Abstract and Introduction
This study examined the impact of implementing Second Step, a violence prevention program, using a comprehensive, city-wide approach. The evaluation included 741 3rd-5th graders in six schools. Student surveys, behavioral observations, and discipline referrals were used to assess aggressive-antisocial and prosocial behaviors. We found significant improvements in positive approach-coping, caring-cooperative behavior, suppression of aggression, and consideration of others, but no changes in aggressive-antisocial behaviors. Behavioral observations and disciplinary referrals showed no significant changes. The program was implemented with high fidelity and engaged a wide range of participants from the community.
Editors' Strategic Implications: Key implementation issues are presented for a cross-site, city-wide evaluation on "Second Step." School and community officials will benefit from these lessons, as well as the authors' recommendations for further longitudinal study with appropriate comparison groups.
Youth violence is widely recognized as a serious and complex public health problem (Mercy & O'Carroll, 1988; U.S. Department of Health and Human Services, 2001). Several longitudinal studies have demonstrated a link between early aggressive and antisocial behavior in youth and later violence in adolescence and young adulthood (Farrington, 1991; Huesmann, Eron, Lefkowitz, & Walder, 1984; Olweus, 1979; Tremblay et al., 1992). These studies show the presence of a predictable and stable developmental pathway to violence that begins in early childhood (Reid & Eddy, 1997). Therefore, prevention programs must begin early, ideally at the elementary school level or even earlier, in order to break this continuum of violence (Rivara & Farrington, 1995). Schools have been identified as ideal environments for implementing prevention programs (Mayer, 1995; Walker et al., 1996), and a multitude of programs are available to address violence prevention in this setting.
One such program, Second Step addresses the socioemotional skills of children and youth in grades pre-kindergarten through middle school and seeks to enhance their social environment by providing students with social cognitive skills (Bandura, 1986) that enable them to negotiate situations of interpersonal conflict in a non-violent manner (Thornton, Craft, Dahlberg, Lynch, & Baer, 2000). Second Step is already widely used in the United States and Canada, has been adapted for use in other countries (Frey, Hirschstein, & Guzzo, 2000), and offers developmentally-appropriate curricula for children in grades pre-Kindergarten through middle school. The program is recommended as a best practice or "model" program by several organizations-Safe, Disciplined, and Drug-Free Schools Expert Panel (U.S. Department of Education, 2001); Hamilton Fish Institute (1999); U.S. Department of Health and Human Services (2001); Communities that Care (Developmental Research and Programs, Inc., 2000)-because of its modest proven effectiveness combined with its ease of implementation and accessible cost.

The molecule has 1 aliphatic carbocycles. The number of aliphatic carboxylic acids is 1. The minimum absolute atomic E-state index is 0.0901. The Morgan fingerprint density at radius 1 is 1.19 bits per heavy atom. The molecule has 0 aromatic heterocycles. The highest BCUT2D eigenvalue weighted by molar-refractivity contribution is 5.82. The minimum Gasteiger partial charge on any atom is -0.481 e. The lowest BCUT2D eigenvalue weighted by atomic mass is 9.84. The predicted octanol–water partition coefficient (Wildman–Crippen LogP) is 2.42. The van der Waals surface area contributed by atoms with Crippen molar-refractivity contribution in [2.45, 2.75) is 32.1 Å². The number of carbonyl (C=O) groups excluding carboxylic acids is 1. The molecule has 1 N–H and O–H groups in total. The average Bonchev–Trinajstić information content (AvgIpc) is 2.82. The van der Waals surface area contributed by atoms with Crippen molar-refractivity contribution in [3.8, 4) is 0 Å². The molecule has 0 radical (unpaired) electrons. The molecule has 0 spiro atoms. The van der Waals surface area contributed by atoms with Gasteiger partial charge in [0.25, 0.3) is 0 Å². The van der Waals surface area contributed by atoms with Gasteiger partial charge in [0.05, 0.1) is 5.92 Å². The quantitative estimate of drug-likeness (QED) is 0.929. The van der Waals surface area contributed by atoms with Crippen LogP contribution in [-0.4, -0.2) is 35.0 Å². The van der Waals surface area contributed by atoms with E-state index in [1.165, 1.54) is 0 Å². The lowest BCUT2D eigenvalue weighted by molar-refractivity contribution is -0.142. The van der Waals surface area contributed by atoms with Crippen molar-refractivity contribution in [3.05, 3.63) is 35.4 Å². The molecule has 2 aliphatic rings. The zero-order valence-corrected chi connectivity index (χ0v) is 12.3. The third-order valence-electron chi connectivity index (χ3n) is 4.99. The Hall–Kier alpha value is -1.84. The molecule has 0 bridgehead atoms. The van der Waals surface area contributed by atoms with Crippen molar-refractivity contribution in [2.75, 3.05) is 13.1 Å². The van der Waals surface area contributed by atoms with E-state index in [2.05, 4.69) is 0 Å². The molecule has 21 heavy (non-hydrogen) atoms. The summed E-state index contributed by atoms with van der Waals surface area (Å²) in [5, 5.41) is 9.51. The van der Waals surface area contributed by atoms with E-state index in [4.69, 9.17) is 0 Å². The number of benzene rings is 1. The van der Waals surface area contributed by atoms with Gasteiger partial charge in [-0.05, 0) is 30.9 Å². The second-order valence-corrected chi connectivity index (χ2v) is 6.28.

Second Step's effectiveness has been tested in several open trial evaluations and one randomized controlled trial, with promising, but somewhat inconsistent, results. A randomized, controlled study of Second Step with 790 second and third grade students in Washington State revealed that the curriculum reduced physically violent behavior in participants and increased the use of prosocial behavior, with effects on physical aggression in the classroom lasting up to six months (Grossman et al., 1997). During the same period, students in the study who did not receive the Second Step curriculum showed increases in physical and verbal aggression at school and no appreciable changes in neutral or prosocial behavior. However, a separate evaluation of Second Step with sixth graders showed less promising effects, which were attributed to a low level of teacher's commitment to the program at some sites, as well as other problems related to program implementation (Orpinas, Parcel, McAlister, & Frankowski, 1995). Other studies of Second Step have reported no change in violent behavior (Botzer, 2003) or in antisocial behavior (McCabe, 2000; Taub, 2002), except with initially highly aggressive children.